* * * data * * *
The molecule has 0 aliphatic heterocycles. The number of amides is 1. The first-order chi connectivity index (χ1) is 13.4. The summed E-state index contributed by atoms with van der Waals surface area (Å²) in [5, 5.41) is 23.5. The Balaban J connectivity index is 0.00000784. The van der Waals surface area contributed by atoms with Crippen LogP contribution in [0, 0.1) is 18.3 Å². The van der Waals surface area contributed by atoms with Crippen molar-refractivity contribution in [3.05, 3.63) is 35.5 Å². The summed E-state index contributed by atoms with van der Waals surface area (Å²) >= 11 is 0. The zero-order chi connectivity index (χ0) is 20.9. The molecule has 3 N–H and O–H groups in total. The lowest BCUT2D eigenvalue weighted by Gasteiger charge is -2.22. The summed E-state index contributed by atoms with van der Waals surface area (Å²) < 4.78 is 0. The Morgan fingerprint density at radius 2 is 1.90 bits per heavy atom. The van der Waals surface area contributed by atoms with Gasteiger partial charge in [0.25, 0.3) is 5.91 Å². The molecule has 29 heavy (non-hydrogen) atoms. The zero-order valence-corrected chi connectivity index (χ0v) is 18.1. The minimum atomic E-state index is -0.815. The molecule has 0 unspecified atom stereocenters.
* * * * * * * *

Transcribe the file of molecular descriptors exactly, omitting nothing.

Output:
The molecule has 0 aliphatic heterocycles. The number of amides is 1. The first-order chi connectivity index (χ1) is 13.4. The summed E-state index contributed by atoms with van der Waals surface area (Å²) in [5, 5.41) is 23.5. The Balaban J connectivity index is 0.00000784. The van der Waals surface area contributed by atoms with Crippen LogP contribution in [0, 0.1) is 18.3 Å². The van der Waals surface area contributed by atoms with Crippen molar-refractivity contribution in [3.05, 3.63) is 35.5 Å². The summed E-state index contributed by atoms with van der Waals surface area (Å²) >= 11 is 0. The zero-order chi connectivity index (χ0) is 20.9. The molecule has 3 N–H and O–H groups in total. The lowest BCUT2D eigenvalue weighted by Gasteiger charge is -2.22. The summed E-state index contributed by atoms with van der Waals surface area (Å²) < 4.78 is 0. The Morgan fingerprint density at radius 2 is 1.90 bits per heavy atom. The van der Waals surface area contributed by atoms with Gasteiger partial charge in [0.25, 0.3) is 5.91 Å². The molecule has 29 heavy (non-hydrogen) atoms. The zero-order valence-corrected chi connectivity index (χ0v) is 18.1. The minimum atomic E-state index is -0.815. The molecule has 0 unspecified atom stereocenters.